Abstract Number: OC 06.4
Meeting: ISTH 2020 Congress
Background: Diabetic nephropathy (dNP) is the leading cause of end stage renal disease worldwide. A major therapeutic obstacle in dNP is the failure of renal recovery upon improved blood glucose levels, a phenomenon known as hyperglycemic memory. Epigenetic changes were linked to this memory but the actual mechanisms remain largely elusive. Activated protein C (aPC) has been shown to epigenetically restrict ROS generation in dNP. However, whether aPC could reverse the hyperglycemic memory is currently not known.
Aims: To identify mechanisms contributing to the hyperglycemic memory in dNP and whether aPC can therapeutically reverse the hyperglycemic memory.
Methods: Two mouse models of type 1 and 2 diabetes with established dNP were used. Blood glucose was normalized using an SGLT2-inhibitor. RNA-seq was used to evaluate pathways involved in hyperglycemic memory. In vitro and in vivo studies were conducted to determine mechanistic and translational relevance of aPC role targeting the hyperglycemic memory.
Results: The senescence-associated cyclin dependent kinase inhibitor p21 was among the top persistently induced genes despite blood glucose lowering while protein C gene was downregulated. Sustained tubular expression of p21 was confirmed in diabetic mice and in human patients despite blood glucose lowering. Sustained p21 expression was linked with demethylation of its promoter and reduced DNA methyl transferase 1 (DNMT1) expression. In silico analysis identified miR-148a as a potential regulator of DNMT1. Increased tubular senescence and interstitial fibrosis were confirmed in diabetic mice with genetic deficiency of protein C activation. Substituting aPC or mimicking biased aPC-signaling (parmodulin-2) in addition to normalizing blood glucose levels reversed sustained tubular p21 expression, tubular senescence, and renal damage in mice with established dNP via regulating miR-148a-dependent DNMT1 activity.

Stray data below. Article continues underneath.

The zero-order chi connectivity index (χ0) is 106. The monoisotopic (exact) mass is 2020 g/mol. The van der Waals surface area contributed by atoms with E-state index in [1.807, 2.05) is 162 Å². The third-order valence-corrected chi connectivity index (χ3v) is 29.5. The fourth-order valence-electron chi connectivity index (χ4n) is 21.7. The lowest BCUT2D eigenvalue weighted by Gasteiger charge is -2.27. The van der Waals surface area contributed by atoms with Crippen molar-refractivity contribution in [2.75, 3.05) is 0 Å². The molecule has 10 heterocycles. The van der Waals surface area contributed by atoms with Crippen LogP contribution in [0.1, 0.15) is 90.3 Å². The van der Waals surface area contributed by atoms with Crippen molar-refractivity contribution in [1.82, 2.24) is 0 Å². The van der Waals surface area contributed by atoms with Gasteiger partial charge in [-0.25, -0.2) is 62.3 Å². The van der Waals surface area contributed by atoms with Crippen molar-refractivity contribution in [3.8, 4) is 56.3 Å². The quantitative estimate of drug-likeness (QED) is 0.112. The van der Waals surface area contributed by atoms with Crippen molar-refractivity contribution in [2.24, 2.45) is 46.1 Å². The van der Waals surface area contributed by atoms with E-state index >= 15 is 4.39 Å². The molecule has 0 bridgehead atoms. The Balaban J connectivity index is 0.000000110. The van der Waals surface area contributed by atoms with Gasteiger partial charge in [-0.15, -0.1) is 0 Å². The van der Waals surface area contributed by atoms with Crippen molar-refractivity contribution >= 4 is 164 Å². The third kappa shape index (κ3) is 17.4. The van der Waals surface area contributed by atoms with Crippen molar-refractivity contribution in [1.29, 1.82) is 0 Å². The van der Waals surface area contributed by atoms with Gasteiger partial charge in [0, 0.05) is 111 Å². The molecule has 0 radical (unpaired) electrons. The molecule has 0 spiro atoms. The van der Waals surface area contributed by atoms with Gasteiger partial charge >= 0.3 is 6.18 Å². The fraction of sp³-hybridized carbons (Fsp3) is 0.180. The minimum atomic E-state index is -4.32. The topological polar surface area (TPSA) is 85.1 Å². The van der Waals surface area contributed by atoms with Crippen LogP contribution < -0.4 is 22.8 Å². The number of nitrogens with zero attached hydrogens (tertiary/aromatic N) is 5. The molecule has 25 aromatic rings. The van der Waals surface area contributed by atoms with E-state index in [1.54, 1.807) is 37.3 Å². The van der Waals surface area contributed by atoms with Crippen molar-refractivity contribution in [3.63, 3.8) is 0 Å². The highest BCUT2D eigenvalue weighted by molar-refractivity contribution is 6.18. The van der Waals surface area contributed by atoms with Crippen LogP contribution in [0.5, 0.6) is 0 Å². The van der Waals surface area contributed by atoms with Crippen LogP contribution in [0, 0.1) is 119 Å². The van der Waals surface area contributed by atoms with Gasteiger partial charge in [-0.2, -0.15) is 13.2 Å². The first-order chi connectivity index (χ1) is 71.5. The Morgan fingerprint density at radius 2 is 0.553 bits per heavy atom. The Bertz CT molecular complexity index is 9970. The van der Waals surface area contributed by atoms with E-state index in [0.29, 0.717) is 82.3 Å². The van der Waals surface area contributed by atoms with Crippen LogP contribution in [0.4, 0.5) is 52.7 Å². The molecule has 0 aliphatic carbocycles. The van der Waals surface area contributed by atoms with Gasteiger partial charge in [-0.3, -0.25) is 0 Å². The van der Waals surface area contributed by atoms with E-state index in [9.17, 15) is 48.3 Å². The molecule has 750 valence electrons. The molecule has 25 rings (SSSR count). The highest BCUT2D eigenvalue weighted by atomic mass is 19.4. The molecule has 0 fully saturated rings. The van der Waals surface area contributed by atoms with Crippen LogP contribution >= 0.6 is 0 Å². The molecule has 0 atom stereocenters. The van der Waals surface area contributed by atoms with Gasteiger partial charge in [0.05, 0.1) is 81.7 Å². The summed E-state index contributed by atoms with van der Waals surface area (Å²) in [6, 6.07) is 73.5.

Conclusions: Epigenetically sustained p21-expression and associated senescence contribute to the hyperglycemic memory in dNP. This pathogenic mechanism can be targeted by mimicking aPC signaling.
To cite this abstract in AMA style:Elwakiel A, Al-Dabet MM, Shahzad K, Sulaj A, Dockendorff C, Geffers R, Griffin J, Kohli S, Isermann B. Activated Protein C Reverses the p21-Mediated Hyperglycemic Memory in Diabetic Nephropathy [abstract]. Res Pract Thromb Haemost. 2020; 4 (Suppl 1). https://abstracts.isth.org/abstract/activated-protein-c-reverses-the-p21-mediated-hyperglycemic-memory-in-diabetic-nephropathy/. Accessed December 6, 2023.
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